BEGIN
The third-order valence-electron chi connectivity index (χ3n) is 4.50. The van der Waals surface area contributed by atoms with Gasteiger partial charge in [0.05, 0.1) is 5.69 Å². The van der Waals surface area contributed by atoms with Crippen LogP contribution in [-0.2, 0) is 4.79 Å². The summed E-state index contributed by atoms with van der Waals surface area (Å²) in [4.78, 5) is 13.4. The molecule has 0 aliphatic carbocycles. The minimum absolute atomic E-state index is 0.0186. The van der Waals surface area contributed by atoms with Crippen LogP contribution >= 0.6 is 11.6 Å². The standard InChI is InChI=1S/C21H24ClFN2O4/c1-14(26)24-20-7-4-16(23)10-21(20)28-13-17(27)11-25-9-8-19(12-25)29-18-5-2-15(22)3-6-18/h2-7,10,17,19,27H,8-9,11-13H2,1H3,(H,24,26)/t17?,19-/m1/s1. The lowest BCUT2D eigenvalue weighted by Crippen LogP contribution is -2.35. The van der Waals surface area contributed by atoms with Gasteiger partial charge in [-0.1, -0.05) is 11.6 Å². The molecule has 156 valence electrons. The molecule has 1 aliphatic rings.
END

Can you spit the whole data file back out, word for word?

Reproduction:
The third-order valence-electron chi connectivity index (χ3n) is 4.50. The van der Waals surface area contributed by atoms with Gasteiger partial charge in [0.05, 0.1) is 5.69 Å². The van der Waals surface area contributed by atoms with Crippen LogP contribution in [-0.2, 0) is 4.79 Å². The summed E-state index contributed by atoms with van der Waals surface area (Å²) in [4.78, 5) is 13.4. The molecule has 0 aliphatic carbocycles. The minimum absolute atomic E-state index is 0.0186. The van der Waals surface area contributed by atoms with Crippen LogP contribution >= 0.6 is 11.6 Å². The standard InChI is InChI=1S/C21H24ClFN2O4/c1-14(26)24-20-7-4-16(23)10-21(20)28-13-17(27)11-25-9-8-19(12-25)29-18-5-2-15(22)3-6-18/h2-7,10,17,19,27H,8-9,11-13H2,1H3,(H,24,26)/t17?,19-/m1/s1. The lowest BCUT2D eigenvalue weighted by Crippen LogP contribution is -2.35. The van der Waals surface area contributed by atoms with Gasteiger partial charge in [-0.1, -0.05) is 11.6 Å². The molecule has 156 valence electrons. The molecule has 1 aliphatic rings.